Barack Obama will receive a lot more tough coverage here at the EB. I will do my best to make it fair.
Barack Obama makes some reasoned arguments for his economic views.
_____________________February 24, 2008
Obama's Economic Remarks in Lorain, Ohio Real Clear Politics
LORAIN, OH - Our economy has been struggling for some time now. And as I've traveled across Ohio, I've seen the face of this economy - a mother who told me she can't afford health care for her sick child; a father who's worried he won't be able to send his children to college; and seniors who've seen their pensions disappear because the companies they gave their lives to went bankrupt.
I don't have to tell you about this. Folks around here have been directly impacted by the changes in our economy - whether it was the loss of steel jobs over the past few decades, or the closing of the Ford plant that was here for so long. And folks in this area are still worried about whether they're going to lose their jobs and how they're going to make ends meet if that happens.
Now, if we're honest with ourselves, we'll acknowledge that we can't stop globalization in its tracks and that some of these jobs aren't coming back. But what I refuse to accept is that we have to stand idly by while workers watch their jobs get shipped overseas. We need a president who's working as hard for you as you're working for your families. And that's the kind of President I intend to be.
I've proposed a job-creation agenda that starts with making sure trade works for American workers. We can't keep passing unfair trade deals like NAFTA that put special interests over workers' interests.
Now, Senator Clinton has been going to great lengths on the campaign trail to distance herself from NAFTA. Yesterday, she said NAFTA was "negotiated" by the first President Bush, not by her husband. But let's be clear: it was her husband who got NAFTA passed. In her own book, Senator Clinton called NAFTA one of "Bill's successes" and "legislative victories."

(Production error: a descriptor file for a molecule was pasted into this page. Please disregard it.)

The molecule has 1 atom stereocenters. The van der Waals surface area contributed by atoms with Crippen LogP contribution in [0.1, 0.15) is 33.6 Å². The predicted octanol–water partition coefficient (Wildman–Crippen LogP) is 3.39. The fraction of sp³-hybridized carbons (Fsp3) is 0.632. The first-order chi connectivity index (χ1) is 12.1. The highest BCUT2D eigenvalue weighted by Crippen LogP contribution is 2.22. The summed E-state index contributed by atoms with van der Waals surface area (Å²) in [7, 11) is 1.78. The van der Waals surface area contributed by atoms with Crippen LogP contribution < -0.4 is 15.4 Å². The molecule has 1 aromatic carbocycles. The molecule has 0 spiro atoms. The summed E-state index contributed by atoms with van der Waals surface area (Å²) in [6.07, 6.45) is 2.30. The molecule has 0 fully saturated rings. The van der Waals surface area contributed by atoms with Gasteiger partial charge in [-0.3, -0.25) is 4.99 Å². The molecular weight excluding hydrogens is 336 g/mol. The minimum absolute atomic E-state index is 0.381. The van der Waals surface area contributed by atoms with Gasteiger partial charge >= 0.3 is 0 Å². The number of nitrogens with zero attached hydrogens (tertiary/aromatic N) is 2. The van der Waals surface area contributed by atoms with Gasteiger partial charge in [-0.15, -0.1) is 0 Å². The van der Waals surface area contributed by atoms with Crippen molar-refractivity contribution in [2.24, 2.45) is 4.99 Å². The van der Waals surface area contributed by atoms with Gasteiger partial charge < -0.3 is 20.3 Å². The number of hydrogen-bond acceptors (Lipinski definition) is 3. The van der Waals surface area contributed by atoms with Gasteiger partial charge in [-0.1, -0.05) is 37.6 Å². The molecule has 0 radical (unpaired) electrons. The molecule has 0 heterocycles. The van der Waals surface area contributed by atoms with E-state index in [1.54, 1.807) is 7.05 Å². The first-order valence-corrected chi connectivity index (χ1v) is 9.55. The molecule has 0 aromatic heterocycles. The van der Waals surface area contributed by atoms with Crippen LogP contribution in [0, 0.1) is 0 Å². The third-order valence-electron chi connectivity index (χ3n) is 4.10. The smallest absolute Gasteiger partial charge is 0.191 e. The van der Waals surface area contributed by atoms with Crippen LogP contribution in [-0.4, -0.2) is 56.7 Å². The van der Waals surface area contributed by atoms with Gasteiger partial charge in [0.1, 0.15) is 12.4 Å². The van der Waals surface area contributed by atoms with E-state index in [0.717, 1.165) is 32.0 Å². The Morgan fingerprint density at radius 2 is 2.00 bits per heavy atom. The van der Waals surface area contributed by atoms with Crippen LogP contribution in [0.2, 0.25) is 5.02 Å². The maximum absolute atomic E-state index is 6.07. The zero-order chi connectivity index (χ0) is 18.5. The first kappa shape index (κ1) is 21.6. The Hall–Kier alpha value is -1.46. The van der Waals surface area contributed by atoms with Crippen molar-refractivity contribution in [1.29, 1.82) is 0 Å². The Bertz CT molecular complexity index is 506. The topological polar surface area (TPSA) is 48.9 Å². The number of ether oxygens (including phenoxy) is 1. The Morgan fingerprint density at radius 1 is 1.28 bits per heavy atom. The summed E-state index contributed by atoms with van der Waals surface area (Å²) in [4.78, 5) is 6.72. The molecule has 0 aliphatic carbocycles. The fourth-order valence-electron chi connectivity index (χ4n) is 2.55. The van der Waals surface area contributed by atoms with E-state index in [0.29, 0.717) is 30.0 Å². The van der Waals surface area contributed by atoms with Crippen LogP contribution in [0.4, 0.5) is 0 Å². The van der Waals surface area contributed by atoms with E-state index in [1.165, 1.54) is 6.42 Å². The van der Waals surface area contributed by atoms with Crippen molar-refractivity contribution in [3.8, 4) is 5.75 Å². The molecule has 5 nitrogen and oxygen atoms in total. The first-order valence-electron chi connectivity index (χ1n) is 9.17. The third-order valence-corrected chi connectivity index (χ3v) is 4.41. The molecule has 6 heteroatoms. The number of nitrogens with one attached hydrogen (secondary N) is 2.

And yesterday, Senator Clinton also said I'm wrong to point out that she once supported NAFTA. But the fact is, she was saying great things about NAFTA until she started running for President. A couple years after it passed, she said NAFTA was a "free and fair trade agreement" and that it was "proving its worth." And in 2004, she said, "I think, on balance, NAFTA has been good for New York and America." One million jobs have been lost because of NAFTA, including nearly 50,000 jobs here in Ohio. And yet, ten years after NAFTA passed, Senator Clinton said it was good for America. Well, I don't think NAFTA has been good for America - and I never have.
I didn't just start criticizing unfair trade deals like NAFTA because I started running for office - I'm doing it because I've seen what happens to a community when the factory closes down and the jobs move overseas. I began my career as a community organizer on the South Side of Chicago, fighting joblessness and poverty in neighborhoods that were devastated when the local steel plant closed.
And it's because of this longstanding commitment to working families that I will not sign any trade agreement as President that does not have protections for our environment and protections for American workers. And I'll pass the Patriot Employer Act that I've been fighting for ever since I ran for the Senate so we can end tax breaks for companies that ship our jobs overseas, and give those breaks to companies that create good jobs with decent wages here in America.
It's also time to let our unions do what they do best - organize our workers. If a majority of workers want a union, they should get a union. It's that simple. We need to stand up to the business lobby, and pass the Employee Free Choice Act. That's why I've been fighting for it in the Senate, and that's why I'll make it the law of the land when I'm President of the United States.
We can also invest in American jobs by investing in America, and rebuilding our roads and bridges. I've proposed a National Infrastructure Reinvestment Bank that will invest $60 billion over ten years. This will multiply into almost half a trillion dollars of additional infrastructure spending and generate nearly two million new jobs - many of them in the construction industry that's been hard hit by the housing crisis we're facing.
In addition, we've also got to do more to create the green jobs that are jobs of the future. My energy plan will put $150 billion over ten years into establishing a green energy sector that will create up to 5 million new jobs over the next two decades - including jobs right here in Ohio that pay well and can't be outsourced. We'll also provide funding to help manufacturers convert to green technology and help workers learn the skills they need for these jobs.